If you experience lousy service, you might describe the person who served you as inattentive.
If you experience a service that draws you in and makes you feel like you matter, you might describe the person who served you as devoted.
The inattentive employee, who interacts with customers and colleagues, can be perceived as: bored, distracted, absent-minded and even neglectful. In fact, some leaders believe that in service, either you’re great or you’re not.
Being attentive is an element of extraordinary service that is easy to understand yet seems hard to do. But (and it’s a very big but) you can teach people to be attentive.
One of the reasons leaders find it difficult to positively transform their service culture is they make it complex; they start with more systems, more procedures and more rule books. They forget that service is simple and starts with people being attentive.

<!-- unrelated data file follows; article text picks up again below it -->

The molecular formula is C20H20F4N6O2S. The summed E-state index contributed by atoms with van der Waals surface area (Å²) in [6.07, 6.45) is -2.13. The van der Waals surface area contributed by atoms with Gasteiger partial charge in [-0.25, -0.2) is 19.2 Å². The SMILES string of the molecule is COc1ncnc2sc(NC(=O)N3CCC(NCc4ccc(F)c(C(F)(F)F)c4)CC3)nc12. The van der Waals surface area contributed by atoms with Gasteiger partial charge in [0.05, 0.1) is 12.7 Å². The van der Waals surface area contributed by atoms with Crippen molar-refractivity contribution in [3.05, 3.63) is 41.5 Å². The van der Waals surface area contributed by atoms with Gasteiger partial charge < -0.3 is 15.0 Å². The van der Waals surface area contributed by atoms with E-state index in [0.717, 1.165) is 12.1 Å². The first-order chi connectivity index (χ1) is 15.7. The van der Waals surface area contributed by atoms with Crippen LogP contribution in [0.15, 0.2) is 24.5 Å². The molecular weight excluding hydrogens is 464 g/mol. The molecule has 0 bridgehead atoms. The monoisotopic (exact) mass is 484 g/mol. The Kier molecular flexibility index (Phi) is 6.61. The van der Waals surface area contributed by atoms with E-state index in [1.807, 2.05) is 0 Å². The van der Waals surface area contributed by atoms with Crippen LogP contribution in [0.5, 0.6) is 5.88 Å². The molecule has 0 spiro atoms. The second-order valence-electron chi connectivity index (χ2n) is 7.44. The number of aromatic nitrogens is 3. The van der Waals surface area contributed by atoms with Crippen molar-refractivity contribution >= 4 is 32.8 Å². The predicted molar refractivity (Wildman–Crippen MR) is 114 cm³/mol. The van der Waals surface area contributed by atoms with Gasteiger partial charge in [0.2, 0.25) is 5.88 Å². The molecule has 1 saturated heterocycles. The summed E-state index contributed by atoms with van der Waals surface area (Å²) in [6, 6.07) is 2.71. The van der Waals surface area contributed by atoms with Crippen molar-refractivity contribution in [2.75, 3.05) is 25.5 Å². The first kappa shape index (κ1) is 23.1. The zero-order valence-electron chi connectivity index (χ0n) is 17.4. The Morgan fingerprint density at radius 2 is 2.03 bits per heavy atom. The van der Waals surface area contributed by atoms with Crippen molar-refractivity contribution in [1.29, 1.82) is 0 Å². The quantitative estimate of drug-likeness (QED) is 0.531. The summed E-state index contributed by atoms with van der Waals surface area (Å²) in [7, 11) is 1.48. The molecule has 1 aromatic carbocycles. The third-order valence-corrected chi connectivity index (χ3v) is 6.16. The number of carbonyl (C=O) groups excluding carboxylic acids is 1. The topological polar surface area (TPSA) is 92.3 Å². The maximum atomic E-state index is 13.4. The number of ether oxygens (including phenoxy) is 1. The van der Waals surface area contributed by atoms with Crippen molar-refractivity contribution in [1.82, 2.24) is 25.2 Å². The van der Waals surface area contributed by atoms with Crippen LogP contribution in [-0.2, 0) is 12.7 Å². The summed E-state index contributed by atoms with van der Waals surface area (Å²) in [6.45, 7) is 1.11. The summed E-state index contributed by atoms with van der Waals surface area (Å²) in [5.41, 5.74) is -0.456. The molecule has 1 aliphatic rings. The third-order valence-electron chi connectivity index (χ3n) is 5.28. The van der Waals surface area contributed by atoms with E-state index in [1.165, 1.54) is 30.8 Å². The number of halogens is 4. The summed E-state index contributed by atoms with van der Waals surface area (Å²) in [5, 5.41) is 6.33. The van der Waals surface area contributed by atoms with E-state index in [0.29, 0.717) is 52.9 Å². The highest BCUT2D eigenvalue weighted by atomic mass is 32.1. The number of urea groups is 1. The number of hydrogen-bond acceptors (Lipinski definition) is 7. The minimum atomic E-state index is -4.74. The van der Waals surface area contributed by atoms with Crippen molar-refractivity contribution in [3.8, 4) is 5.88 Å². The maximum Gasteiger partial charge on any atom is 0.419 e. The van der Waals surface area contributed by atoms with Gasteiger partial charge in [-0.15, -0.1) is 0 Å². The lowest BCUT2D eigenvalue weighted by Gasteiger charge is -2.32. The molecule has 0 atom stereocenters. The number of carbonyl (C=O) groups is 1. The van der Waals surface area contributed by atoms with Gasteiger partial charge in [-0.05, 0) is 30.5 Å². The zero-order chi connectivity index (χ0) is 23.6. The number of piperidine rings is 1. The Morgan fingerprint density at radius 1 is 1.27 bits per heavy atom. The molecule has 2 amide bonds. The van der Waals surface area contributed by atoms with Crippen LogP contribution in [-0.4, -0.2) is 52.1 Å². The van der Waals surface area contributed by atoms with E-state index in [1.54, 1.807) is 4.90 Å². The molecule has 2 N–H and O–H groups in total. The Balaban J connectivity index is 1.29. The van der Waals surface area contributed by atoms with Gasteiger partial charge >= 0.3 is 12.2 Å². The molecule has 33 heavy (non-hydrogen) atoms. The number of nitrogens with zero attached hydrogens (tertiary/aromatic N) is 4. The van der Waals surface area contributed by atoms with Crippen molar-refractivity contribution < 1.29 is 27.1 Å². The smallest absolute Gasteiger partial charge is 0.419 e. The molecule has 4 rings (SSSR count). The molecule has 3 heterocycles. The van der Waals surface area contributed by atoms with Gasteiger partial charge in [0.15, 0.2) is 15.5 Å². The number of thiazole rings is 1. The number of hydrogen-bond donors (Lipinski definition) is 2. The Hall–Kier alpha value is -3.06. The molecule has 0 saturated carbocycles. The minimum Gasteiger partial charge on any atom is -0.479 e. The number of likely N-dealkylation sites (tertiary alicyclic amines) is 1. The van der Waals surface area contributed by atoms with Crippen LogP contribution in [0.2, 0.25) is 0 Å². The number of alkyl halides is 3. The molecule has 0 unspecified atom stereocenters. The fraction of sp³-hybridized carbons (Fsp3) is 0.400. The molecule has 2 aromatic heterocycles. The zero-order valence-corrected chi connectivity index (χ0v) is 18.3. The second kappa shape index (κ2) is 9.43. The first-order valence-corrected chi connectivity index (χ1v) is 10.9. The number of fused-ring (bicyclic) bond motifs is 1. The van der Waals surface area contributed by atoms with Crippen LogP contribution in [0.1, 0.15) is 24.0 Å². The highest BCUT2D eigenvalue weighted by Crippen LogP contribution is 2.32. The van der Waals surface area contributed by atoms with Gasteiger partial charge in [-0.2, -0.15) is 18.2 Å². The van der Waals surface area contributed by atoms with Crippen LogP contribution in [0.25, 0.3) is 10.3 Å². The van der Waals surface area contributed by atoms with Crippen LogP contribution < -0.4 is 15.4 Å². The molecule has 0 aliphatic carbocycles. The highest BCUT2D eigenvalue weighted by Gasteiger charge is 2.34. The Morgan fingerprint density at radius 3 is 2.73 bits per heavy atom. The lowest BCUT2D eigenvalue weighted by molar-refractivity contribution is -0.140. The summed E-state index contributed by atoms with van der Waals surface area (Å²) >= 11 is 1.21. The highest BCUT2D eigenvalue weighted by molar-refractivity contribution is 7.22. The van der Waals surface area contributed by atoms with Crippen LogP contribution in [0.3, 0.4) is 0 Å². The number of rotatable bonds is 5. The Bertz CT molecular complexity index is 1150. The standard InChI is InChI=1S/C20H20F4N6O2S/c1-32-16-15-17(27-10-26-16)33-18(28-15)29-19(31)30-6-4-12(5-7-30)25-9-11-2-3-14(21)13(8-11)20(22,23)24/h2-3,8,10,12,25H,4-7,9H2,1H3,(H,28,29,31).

The ability to maintain attention and focus is just as important as a technical or compliant ability. The skill of staying present and giving 100% attention is the skill that is needed most.
It might seem like a large jump for someone to shift from being inattentive to devoted; however, the key to devotion starts with paying attention. Anyone can learn it; it can be trained and practiced.
‘Attention is the beginning of devotion.’—Mary Oliver (poet)
If you lead a team and want people to lift their performance in how they treat others and how they serve, then push the rule book aside and start a conversation about how present people are at work.